The National Party will now contest the Māori electorate seats, 1 NEWS can reveal.
Previous leaders have ruled out running for the seats, or have called for them to be abolished altogether.
There are currently seven Māori electorate seats, Labour holding six and the Māori Party holds one.
Former National MP Jo Hayes said she and other Māori MPs had pushed the issue without success.
“I think it's a long-time coming… I suffered pushback as you do, but you know being a politician we always get pushed back on things,” Hayes said.
“This is actually a win for Māori. It gives them a voice right across all of the political spectrum.”
National last stood in the Māori electorate seats in 2002. The following year, the party wanted the seats gone, with former leader Sir Bill English saying in 2003, “The purpose of the Māori seats has come to an end."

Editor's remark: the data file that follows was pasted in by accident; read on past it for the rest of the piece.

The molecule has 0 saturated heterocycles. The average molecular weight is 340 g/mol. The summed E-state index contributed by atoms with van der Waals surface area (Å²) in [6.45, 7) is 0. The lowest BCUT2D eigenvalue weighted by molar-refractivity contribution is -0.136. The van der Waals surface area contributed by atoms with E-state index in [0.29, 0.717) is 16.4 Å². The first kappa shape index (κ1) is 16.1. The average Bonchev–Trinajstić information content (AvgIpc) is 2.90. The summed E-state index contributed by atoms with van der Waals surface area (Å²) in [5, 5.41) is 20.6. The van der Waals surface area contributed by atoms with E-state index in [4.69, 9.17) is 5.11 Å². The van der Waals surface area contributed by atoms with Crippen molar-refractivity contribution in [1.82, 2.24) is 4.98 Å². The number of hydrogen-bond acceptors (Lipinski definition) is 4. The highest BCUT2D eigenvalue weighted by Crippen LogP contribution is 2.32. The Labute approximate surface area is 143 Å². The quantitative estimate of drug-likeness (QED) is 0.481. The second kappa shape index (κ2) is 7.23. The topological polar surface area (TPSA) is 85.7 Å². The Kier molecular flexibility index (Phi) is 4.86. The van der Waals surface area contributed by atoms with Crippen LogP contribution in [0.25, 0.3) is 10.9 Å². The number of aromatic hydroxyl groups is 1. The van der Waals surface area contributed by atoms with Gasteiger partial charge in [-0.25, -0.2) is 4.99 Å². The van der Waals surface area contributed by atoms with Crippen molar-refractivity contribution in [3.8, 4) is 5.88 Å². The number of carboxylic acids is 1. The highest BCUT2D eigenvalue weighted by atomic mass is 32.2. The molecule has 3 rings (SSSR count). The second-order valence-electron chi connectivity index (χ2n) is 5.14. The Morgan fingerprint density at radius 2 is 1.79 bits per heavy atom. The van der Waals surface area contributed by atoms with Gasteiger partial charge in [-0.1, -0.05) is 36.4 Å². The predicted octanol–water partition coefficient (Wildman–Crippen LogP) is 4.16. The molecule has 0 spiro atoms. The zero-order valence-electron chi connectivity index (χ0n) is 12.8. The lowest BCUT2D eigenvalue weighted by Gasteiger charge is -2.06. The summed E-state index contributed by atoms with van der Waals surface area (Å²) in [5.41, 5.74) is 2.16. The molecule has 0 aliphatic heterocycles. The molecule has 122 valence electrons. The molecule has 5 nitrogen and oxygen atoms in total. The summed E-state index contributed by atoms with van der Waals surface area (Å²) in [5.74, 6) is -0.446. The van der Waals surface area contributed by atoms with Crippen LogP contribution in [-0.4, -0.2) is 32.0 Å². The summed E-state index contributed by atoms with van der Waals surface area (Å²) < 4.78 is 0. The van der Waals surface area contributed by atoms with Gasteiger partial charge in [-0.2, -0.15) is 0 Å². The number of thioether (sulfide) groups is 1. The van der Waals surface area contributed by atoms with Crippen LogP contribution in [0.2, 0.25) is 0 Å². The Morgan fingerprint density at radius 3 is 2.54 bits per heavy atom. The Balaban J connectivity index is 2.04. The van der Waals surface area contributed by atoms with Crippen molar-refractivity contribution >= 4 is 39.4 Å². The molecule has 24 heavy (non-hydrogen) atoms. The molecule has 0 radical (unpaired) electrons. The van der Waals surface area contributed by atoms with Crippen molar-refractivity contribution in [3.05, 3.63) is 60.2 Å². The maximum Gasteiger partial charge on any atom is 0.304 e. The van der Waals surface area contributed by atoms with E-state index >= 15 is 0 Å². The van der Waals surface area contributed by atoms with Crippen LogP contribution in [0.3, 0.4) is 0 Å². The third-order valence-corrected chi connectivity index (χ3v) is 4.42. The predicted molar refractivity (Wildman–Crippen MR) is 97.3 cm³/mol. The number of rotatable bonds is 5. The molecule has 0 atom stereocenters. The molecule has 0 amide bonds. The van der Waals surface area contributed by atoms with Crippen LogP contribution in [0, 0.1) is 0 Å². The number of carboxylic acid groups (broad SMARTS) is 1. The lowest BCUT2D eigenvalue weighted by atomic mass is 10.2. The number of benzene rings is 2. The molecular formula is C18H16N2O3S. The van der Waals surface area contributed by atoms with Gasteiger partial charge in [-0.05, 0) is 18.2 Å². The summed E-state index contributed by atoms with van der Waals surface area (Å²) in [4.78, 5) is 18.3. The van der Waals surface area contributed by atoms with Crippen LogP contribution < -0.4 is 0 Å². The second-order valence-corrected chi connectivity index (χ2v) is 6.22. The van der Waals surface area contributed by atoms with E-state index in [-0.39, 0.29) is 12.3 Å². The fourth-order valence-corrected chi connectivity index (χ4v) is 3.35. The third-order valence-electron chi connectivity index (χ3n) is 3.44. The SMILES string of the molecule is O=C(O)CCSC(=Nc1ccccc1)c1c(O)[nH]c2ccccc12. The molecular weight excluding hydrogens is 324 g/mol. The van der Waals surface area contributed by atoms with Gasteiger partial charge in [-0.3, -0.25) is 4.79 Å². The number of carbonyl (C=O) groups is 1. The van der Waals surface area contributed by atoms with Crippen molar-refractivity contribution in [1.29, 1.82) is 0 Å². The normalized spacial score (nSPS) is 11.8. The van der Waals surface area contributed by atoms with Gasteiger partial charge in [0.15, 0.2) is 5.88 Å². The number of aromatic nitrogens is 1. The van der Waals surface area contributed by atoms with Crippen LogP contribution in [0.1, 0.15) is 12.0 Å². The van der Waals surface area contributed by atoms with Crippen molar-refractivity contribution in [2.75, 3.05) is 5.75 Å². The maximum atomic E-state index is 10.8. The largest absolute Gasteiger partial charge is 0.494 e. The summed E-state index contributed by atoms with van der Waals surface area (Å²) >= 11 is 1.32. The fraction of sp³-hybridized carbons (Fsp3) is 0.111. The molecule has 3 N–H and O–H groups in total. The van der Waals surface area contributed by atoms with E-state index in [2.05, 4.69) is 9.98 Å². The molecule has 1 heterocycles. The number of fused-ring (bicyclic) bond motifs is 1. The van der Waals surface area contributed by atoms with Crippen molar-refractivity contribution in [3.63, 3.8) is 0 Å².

Leader in 2004 Don Brash called the seats an “anachronism” in Parliament.
Under Judith Collins, National’s policy is set to change. 1 NEWS understands Collins was intending to inform the caucus and announce the change publicly next week.
Political commentator Shane te Pou was not sure it would work, saying he thought it wasn’t the “road to political recovery for the National Party and they really haven't thought it through”.
Labour called it desperate and opportunistic.
“The reality is when you get 25 per cent of the vote you got to try and find votes anywhere,” MP Willie Jackson said.
Despite the change, some are saying it’s still not enough.
Another former National MP, Tutehounuku Korako, told 1 NEWS more needs to change.
Korako said his calls to reverse the removal of the Treaty of Waitangi from National’s constitution fell on deaf ears.
“Without these issues being resolved within the party, it won’t be a comfortable place for Māori candidates in the Māori electorates.”